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    Two completely different types of use, so it's apples and oranges. A clean 742 for the typical deer hunter who shoots only a few rounds per year is a lifetime gun. But it's well-known that the wear factor is poor and the total available round-count is much less than for other rifles.

    While an AR10 can be used for hunting, I rather doubt that among the approximately 22 million licensed hunters, AR10s are the rifle of choice. :)
     
  18. jrdolall

    jrdolall Member

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    My 742 is almost a single shot but it is very accurate. I rarely shoot it because of the jamming issues but it was given to me by a relative so it is scoped and looks good.

    For shooting a deer it would be a bit foolish to use an AR-10. Would it work? Absolutely. For going into a true battle (non-zombie affair) it would be equally foolish to carry a gun that is known to have serious design flaws that lead to failure. In a zombie battle you could at least bash them with the jammed rifle since they don't fight at a distance.
     
  19. Kosh75287

    Kosh75287 Member

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    I guess the test for the 742 owned by JIM IN ANCHORAGE, would be to run about 150 rounds through it, shooting at a set of targets perhaps 200 or 250 yards away, under time pressure (let's say, 100 rounds in 3.5 minutes, or 150 rounds in 5 minutes), and keep track of accuracy degradation, failures to to fire/feed/eject. etc.

    The test would be expensive, but it would probably be edifying, if the constraints of the test are reasonable and scrupulously observed. I have a feeling that swapping out those 4-round magazines (I hope you have more than one or two) rapidly would be a chore, and I'd expect point of aim to wander as the piece heats up from continuous firing.

    I recall, in my (much) younger days, a company that manufactured high(er)-capacity magazines for the various Remington gas auto-loaders. I know of a few (probably 5 or 6) fellow shooters who bought at least one such magazine. I'm not aware of any who bought more. Whether it was the magazine or the rifle that was the weak link in the continuous-fire equation, I do not know. But SOMEthing made it not work.

    So, if the 742 is used in the "carried often, shot only when necessary or highly beneficial" role, I guess we're back to comparing a sports coupe to a HMMWV, the outcome of which is at least a knowable as the "Joe Louis vs. Mohammed Ali" theoretical. Interesting pondering, but not really of much real application.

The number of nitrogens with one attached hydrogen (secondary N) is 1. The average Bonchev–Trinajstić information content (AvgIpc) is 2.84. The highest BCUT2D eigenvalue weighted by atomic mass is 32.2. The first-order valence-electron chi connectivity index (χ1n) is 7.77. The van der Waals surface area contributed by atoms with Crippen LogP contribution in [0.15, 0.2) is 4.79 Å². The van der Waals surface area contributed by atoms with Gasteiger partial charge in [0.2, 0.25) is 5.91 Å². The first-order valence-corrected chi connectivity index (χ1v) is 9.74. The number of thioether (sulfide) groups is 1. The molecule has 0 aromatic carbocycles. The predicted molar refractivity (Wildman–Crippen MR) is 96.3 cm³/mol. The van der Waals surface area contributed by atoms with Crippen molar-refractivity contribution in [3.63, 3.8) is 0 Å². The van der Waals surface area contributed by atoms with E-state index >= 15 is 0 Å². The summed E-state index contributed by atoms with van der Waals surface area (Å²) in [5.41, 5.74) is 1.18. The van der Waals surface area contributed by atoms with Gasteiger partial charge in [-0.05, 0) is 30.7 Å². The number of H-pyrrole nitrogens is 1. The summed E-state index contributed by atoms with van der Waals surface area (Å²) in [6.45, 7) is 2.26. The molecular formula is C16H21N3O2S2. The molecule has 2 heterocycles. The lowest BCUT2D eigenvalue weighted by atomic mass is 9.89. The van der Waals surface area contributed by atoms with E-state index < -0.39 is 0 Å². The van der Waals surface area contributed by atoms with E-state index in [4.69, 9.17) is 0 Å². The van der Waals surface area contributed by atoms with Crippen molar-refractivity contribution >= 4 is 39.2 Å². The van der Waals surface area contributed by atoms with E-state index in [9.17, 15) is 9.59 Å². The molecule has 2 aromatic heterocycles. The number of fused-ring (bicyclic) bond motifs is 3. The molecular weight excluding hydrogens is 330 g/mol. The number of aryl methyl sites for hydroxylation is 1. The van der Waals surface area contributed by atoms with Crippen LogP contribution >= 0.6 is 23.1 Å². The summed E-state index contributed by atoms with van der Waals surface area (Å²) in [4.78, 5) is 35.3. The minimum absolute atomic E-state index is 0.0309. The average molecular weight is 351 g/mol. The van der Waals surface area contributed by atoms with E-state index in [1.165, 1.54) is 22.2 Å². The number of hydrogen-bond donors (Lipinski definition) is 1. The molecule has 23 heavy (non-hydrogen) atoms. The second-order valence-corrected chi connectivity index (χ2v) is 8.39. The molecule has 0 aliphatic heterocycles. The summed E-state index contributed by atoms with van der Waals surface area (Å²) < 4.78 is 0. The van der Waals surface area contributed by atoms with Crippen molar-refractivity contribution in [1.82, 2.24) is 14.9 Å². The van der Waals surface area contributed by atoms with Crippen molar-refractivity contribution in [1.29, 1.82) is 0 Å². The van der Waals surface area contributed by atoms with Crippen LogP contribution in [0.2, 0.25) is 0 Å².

If the intent is to compare the 742 to a piece that was designed from the ground up as a battle implement, I'm not optimistic about the 742's performance.

    Just saying...
     
    Last edited: Oct 25, 2014
  20. X-Rap

    X-Rap Member

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    The OP calls out a lowball price for the 742 and a highball price of 2k for the AR. How about a more realistic $500 to $1100 comparison for starters.
    Take 10 guns of each type and start shooting them to the point that they will no longer function and I believe the AR will win out by a long shot.
    The shortcoming of each are well known and I would favor the AR on almost every count.
    Neither would be my choice for big bears in the OP's neck of the woods but I wouldn't hesitate to carry the 742's cousin up there.
     
  21. CLP

    CLP member

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    My Dad's '88 Ford Escort starts up evertime he turns the key over and the a/c is still cold.

    It's still an '88 Ford Escort though.

    My wife's Lexus doesn't do either of those two things any better, but I prefer it over the Ford Escort.
     
  22. jmorris

    jmorris Member

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    My 742 never jammed but I wouldn't have sold it if it shot as good as the OP's.

    It also had more felt recoil than even my 300 win mag BAR, the AR 10 is a kitten in comparison.